Getting to know your candidates: Keystone


The Hill City Prevailer News asked each of the individuals running for Keystone Town Board to respond to a questionnaire so that voters may better know their candidates.

The election is April 9.

Their responses are below, unedited and in alphabetical order. Candidates were limited to 200 words per question.

Mike Gammel

Occupation: Ministry leader/maintenance

Years lived in Keystone: one

My three main objectives would be to increase clear communication among council members and townspeople, to build bridges between citizens and businesses and to encourage commitment to positive change. The very breath of God is the only manifestation of life that brings forth a viable crop. If we the council, the Town of Keystone, and myself can come into agreement as a whole, I truly believe that the town and its people will embark not only on a productive future but rather a renewable one. My one true hope for the town is this—circumstances are addressed with long term, sustainable goals accompanied by manageable, cost-effective strategies that will set Keystone up for a fruitful future. I would be delighted to be a voice in these issues addressed and to be of service to the citizens of this community.

Richard Greene

Occupation: General manager of Rushmore Express

Years lived in Keystone: eight.

What would be your three main objectives for improving Keystone? Closing statement:

1. Focus on prioritizing projects.

2. Help to bring more services into Keystone.

3. Focus on unifying rather than dividing.

We have a wonderful community full of great people. I want to be a part of helping move us forward as a community into the future.

Jeanie Kirkpatrick

Occupation: Park ranger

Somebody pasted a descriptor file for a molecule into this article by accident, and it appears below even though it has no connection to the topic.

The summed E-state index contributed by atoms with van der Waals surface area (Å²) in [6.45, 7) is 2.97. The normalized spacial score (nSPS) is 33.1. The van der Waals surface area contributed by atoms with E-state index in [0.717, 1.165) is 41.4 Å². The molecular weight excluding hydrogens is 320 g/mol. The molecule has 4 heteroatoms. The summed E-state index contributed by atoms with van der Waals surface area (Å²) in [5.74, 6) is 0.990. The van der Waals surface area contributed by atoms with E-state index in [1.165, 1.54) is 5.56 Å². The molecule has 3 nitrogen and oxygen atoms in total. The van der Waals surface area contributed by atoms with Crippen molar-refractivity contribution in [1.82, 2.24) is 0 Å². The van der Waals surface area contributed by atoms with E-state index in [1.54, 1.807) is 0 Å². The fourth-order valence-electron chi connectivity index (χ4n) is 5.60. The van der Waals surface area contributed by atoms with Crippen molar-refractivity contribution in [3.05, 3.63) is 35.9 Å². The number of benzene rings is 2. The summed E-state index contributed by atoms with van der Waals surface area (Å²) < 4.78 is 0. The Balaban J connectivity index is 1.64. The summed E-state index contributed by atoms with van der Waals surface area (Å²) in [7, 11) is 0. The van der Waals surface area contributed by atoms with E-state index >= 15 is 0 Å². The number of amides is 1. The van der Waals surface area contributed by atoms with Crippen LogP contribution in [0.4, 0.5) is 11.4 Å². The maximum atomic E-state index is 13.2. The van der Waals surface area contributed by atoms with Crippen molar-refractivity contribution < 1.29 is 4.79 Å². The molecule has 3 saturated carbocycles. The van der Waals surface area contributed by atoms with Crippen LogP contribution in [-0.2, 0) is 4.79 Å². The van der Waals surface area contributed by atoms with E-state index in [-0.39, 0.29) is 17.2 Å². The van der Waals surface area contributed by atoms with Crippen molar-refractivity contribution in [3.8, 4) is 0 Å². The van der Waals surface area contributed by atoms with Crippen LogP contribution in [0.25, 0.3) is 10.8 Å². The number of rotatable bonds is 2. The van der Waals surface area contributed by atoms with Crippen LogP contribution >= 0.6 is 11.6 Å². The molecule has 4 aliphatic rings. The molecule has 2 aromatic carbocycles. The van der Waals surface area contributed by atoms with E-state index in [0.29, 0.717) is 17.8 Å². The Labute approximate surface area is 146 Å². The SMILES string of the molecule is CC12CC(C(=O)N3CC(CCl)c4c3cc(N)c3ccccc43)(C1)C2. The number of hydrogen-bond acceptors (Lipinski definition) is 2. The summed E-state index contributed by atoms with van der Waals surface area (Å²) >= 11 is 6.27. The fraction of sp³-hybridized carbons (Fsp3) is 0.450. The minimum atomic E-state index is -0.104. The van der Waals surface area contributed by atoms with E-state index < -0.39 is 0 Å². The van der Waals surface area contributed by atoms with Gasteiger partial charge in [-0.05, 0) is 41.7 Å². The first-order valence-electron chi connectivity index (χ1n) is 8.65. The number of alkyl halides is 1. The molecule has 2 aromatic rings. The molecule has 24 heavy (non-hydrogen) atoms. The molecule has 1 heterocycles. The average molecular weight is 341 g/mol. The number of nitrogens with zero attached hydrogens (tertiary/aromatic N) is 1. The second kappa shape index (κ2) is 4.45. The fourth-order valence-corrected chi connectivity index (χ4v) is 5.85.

Years lived in Keystone: three-and-a-half

What would be your three main objectives for improving Keystone?

1. Grants, obtaining grants for city projects.  This will help with the city budget. Also, obtaining grants for the residents.  There are so many grants for the private sector that the residents of Keystone should try to obtain grants for projects they would like to do. 

2. Recycling. We live in the beautiful Black Hills, as residents and businesses we need to become land stewards. There are many times during the peak season the local resources are stretched very thin. By recycling this could help the resources from being stretched. It is great to have so many visitors from all over the world, but our resources need to be here for many years to come. It would be great to have future residents hear from future visitors that their relatives visited many years ago and the beauty of the town and Black Hills is still the same. 

3. Year around. Making Keystone a year around destination. Vacations are not in summers anymore. This objective would take a lot of planning with the town, residents and business owners. Scheduling events that people would want to plan their vacations around. Many of the smaller originations do a wonderful job having “in and out” events. We just need to look into bigger events.

Closing statement:

Keystone is a very quaint town. The town gets many wonderful compliments from the many visitors that stop by, but there is room to grow. With the three objectives of grants, recycling and year around destination Keystone could go from being a quaint town to fabulous town where everyone wants to be. Grants would be a big step with the other objectives of recycling and year around destination. Studies have shown that when people know that recycling is taking place, they are more willing to stay in that town compared to one that does not. The Town of Keystone has so much to offer the visitors year around, we just need to come together to get the visitors here.  Remember, Keystone would not be here without the residents.

Kwinn Neff

Occupation: Geologic consultant

Years lived in Keystone: five

What would be your three main objectives for improving Keystone?

My three main objectives to focus on include:

Workforce development. Workforce development is important to Keystone because many of our area businesses continue to face challenges and uncertainties year-to-year finding enough workers for the summer season. This is a big issue for Keystone since our budget is almost entirely dependent on sales tax collected by businesses. Many business owners can’t plan to grow their businesses in the long term without the certainty there will be an available workforce. I hope to find alternative sources for seasonal workers including reaching out to college students in our tribal communities and surrounding areas who would enjoy spending summers working in Keystone.